TOOTHLESS ALTERNATIVES: Recently, the President has faced increasing defections among traditionally loyal members of Congress. Sen. Richard Lugar (R-IN) called the president’s escalation “ineffective,” arguing that it is “prospects for success are too dependent on others who do not share our agenda.” Warner later said, “I hail what [Lugar] did.” Despite such rhetoric, many are embracing weak legislation introduced by Lugar and Sen. John Warner (R-VA), requiring the administration “to present to Congress by Oct. 16 contingency plans to switch to a narrower mission in Iraq.” The measure, Warner said, would show the world the “clear support between the Congress and the president’s mission,” but does nothing to ensure the President commits to the redeployment of U.S. forces out of Iraq. In fact, Lugar recently called plans to end the war “very partisan” and said they “will not work.” Other lawmakers, including Sens. Ken Salazar (D-CO) and Lamar Alexander (R-TN) have introduced a measure that would make the recommendations of the now-outdated Iraq Study Group (ISG) official U.S. policy but — again — without a date for withdrawal. Center for American Progress senior fellow Lawrence Korb writes, “Before going any further, Congress should reject the seductive promise of the [ISG] report.” Unlike such toothless alternatives, Levin-Reed constitutes a real alternative to the President’s increasingly poor judgment in Iraq.
DEFYING THE WILL OF THE PEOPLE: The President’s continued delusions about the reality of the situation in Iraq are not shared by the American people. Since January — when Bush instituted his surge — his approval ratings have tanked. Today, just 26 percent of Americans approve of Bush, down from a high of 88 percent shortly after 9/11. His disapproval rating — 66 percent — rivals that of Richard Nixon shortly before he resigned in disgrace. A total of 68 percent of Americans disapprove of Bush’s handling of the war in Iraq, and just 19 percent of Americans believe the surge strategy is working. Furthermore, as Sen. Jim Webb (D-VA) explained to Sen. Lindsey Graham (R-SC) “among military members and their immediate families…two-thirds said things were going badly [in Iraq]. … Fewer than half of the families and military members said the United States did the right thing in invading Iraq.”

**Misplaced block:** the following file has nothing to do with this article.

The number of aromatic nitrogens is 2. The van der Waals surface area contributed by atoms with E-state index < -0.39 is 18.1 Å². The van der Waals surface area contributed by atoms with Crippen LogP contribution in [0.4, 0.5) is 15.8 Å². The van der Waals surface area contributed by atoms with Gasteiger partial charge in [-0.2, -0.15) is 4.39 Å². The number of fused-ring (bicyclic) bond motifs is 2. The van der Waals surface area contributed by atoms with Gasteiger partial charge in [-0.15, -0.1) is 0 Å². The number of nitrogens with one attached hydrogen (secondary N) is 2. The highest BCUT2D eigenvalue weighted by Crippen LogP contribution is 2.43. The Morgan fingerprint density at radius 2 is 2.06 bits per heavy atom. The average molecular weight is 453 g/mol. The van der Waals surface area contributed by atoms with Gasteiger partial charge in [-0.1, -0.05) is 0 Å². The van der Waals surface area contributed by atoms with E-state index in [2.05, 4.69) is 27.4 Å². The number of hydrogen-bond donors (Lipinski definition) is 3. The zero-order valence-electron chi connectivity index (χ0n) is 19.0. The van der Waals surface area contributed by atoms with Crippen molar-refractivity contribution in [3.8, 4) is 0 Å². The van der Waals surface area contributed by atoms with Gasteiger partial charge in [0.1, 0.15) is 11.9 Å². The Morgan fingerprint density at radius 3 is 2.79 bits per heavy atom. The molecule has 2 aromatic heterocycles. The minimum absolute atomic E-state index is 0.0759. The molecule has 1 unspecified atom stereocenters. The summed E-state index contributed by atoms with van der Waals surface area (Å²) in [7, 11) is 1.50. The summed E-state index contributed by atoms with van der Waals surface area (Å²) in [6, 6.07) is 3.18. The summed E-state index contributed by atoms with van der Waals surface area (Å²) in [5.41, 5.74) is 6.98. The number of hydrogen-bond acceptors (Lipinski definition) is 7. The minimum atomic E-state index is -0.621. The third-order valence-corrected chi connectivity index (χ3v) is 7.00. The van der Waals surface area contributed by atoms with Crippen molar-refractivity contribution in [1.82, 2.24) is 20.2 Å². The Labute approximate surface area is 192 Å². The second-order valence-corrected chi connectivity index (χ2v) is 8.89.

“United Nations inspectors have verified that North Korea has shut down its sole functioning nuclear reactor, the chief of the watchdog agency said Monday, confirming the isolated country had taken its first step in nearly five years to halt production of atomic weapons.”
MISSOURI: Sex-ed supporters protest a right-wing anti-abortion and abstinence-only bill signed by Gov. Matt Blunt (R).
TEXAS: State may outsource its hurricane response plan to the private sector and away from FEMA.
CALIFORNIA: RSVP to see a free screening of No End In Sight, the first film of its kind to chronicle the reasons behind Iraq’s descent into chaos, showing in Los Angeles and San Francisco.
THINK PROGRESS: The ever changing definition of “mission” in Iraq.
COMMON SENSE: By naming their conservative channel “SIRIUS Patriot,” SIRIUS Satellite Radio implies that liberals are not patriotic.
GLENN GREENWALD: Washington Post editorial page editor Fred Hiatt somehow claims the Bush administration uses “mild, restrained secrecy.”
CATHOLICS FOR AN END: Catholics across the nation are coming together to call for an end to the war in Iraq. Sign the petition.
“We’re not in a civil war. This is just not true. American troops are attacking al Qaeda. They’re attacking some elements of the Shi’a militias. … They are not in the middle of a civil war. It’s not true.”
“It is true that we are at risk of a sectarian civil war there, and I’m extremely worried about that. I don’t quarrel about that.”